Rating: 2/5 Stars
Cast: Judi Dench (Evelyn Greenslade), Maggie Smith (Muriel Donnelly), Bill Nighy (Douglas Ainslie), Celia Imrie (Madge Hardcastle), Dev Patel (Sonny Kapoor), Tina Desae (Sunaina), David Stratham (Ty Burley), Lillet Dubey (Mrs. Kapoor), and Richard Gere (Guy Chambers)
Director: John Madden
Synopsis: Hotelier Sonny and business partner, Muriel are planning to expand the Best Exotic Marigold Hotel and they both see a potential in the growing market of Jaipur. The two travels to California in the hopes that Ty Burley, a hotel magnet, will support their proposal but only after a mysterious hotel inspector conducts an evaluation of the business in India. Meanwhile other hotel residents Evelyn, Douglas, Madge, and Carol face their complicated relationships. On the other hand, Sonny, determined to pursue their business plan, works his way to impress Guy Chambers whom he suspects as the anonymous inspector. As the story unfolds, they all find themselves charmed in a vibrant Indian wedding.
After the surprise box office hit of The Best Exotic Marigold Hotel, which was based on Deborah Moggach’s 2004 novel called ‘These Foolish Things’, another offering comes in under the same director and screenwriter, John Madden and Ol Parker respectively.
The Second Best Exotic Marigold Hotel is a comedy-drama film that extensively features the stories of an ensemble cast, which is pretty much the reason why this movie is still worth your time and money. As to whether the overall quality lives up to the expectation formed by the success of its initial partner, the answer appears to be somewhat unfavourable.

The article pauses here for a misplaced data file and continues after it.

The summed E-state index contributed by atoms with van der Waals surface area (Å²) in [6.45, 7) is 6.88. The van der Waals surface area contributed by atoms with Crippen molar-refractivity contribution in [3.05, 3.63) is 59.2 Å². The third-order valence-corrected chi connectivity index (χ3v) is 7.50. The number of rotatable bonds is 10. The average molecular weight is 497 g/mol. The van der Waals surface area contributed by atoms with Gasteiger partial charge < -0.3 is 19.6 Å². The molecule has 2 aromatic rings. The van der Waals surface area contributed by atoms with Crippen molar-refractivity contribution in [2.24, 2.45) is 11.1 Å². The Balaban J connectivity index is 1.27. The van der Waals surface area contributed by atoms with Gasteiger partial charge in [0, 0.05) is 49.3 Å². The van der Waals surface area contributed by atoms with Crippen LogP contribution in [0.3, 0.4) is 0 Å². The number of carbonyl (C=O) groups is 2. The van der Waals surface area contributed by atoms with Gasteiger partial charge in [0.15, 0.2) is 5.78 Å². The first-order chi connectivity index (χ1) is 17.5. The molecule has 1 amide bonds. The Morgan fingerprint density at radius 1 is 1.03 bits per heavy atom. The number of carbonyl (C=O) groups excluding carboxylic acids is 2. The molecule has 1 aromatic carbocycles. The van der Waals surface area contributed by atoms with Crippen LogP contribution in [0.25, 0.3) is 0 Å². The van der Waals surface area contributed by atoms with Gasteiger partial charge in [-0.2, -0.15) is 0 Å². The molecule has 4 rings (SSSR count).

Is a sequel really necessary?
The film follows the story of hotelier Sonny Kapoor, his business partner Muriel, and the complicated romantic set-ups of the hotel’s elderly residents. As Sonny and Muriel travel to California to propose the hotel expansion plan, the other characters back in India seem to be embroiled in complicated love affairs and romances. As if these subplots are not enough, the creative team spices it up with the appearance of novelist Guy Chambers played by Richard Gere, who will find an inspiration in the character of Mrs. Kapoor. The dragging complexity is never-ending as Sonny suspects him to be the anonymous hotel inspector and desperately impresses him to the point of encouraging romance between his mother and Chambers.
If this sounds like a promising storyline that mirrors the power in the initial film, then a big disappointment awaits you. Marred by lifeless screenplay and uninspired actions, The Second Best Exotic Marigold Hotel truly lives up to its name as an inferior sequel that should have not been brought out to the audience. Loyal followers of the initial ensemble cast can still delight in this film though as it means an extended amount of time to know more about their acting skills, only that these are trapped within the absence of variations from its original film.
Second best, indeed! Audience can still overlook the lack of creativity in this film by focusing on what it tries to portray. You can contemplate about growing older and retirement, which can be easy if you will lock your thoughts on Smithard’s seamless cinematography and Child’s impressive production design.